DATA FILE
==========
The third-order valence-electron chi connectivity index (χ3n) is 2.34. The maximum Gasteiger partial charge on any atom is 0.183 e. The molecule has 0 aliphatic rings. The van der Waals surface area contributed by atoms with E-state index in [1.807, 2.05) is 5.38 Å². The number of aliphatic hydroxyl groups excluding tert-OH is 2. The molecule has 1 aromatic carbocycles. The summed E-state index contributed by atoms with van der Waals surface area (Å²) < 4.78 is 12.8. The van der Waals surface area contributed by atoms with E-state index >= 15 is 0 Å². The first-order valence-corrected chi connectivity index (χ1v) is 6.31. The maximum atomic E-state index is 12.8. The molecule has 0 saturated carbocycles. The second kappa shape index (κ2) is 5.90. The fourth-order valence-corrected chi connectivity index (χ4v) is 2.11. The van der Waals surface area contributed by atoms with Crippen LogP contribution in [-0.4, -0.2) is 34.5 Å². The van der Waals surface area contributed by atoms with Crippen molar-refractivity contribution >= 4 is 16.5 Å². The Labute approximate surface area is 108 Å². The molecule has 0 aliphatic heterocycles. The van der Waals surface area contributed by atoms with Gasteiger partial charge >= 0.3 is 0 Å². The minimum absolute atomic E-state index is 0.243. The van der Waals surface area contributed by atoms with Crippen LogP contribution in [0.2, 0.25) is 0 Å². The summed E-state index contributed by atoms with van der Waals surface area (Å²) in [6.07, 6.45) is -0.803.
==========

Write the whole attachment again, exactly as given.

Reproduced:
The third-order valence-electron chi connectivity index (χ3n) is 2.34. The maximum Gasteiger partial charge on any atom is 0.183 e. The molecule has 0 aliphatic rings. The van der Waals surface area contributed by atoms with E-state index in [1.807, 2.05) is 5.38 Å². The number of aliphatic hydroxyl groups excluding tert-OH is 2. The molecule has 1 aromatic carbocycles. The summed E-state index contributed by atoms with van der Waals surface area (Å²) < 4.78 is 12.8. The van der Waals surface area contributed by atoms with E-state index >= 15 is 0 Å². The first-order valence-corrected chi connectivity index (χ1v) is 6.31. The maximum atomic E-state index is 12.8. The molecule has 0 saturated carbocycles. The second kappa shape index (κ2) is 5.90. The fourth-order valence-corrected chi connectivity index (χ4v) is 2.11. The van der Waals surface area contributed by atoms with Crippen LogP contribution in [-0.4, -0.2) is 34.5 Å². The van der Waals surface area contributed by atoms with Crippen molar-refractivity contribution >= 4 is 16.5 Å². The Labute approximate surface area is 108 Å². The molecule has 0 aliphatic heterocycles. The van der Waals surface area contributed by atoms with Gasteiger partial charge >= 0.3 is 0 Å². The minimum absolute atomic E-state index is 0.243. The van der Waals surface area contributed by atoms with Crippen LogP contribution in [0.2, 0.25) is 0 Å². The summed E-state index contributed by atoms with van der Waals surface area (Å²) in [6.07, 6.45) is -0.803.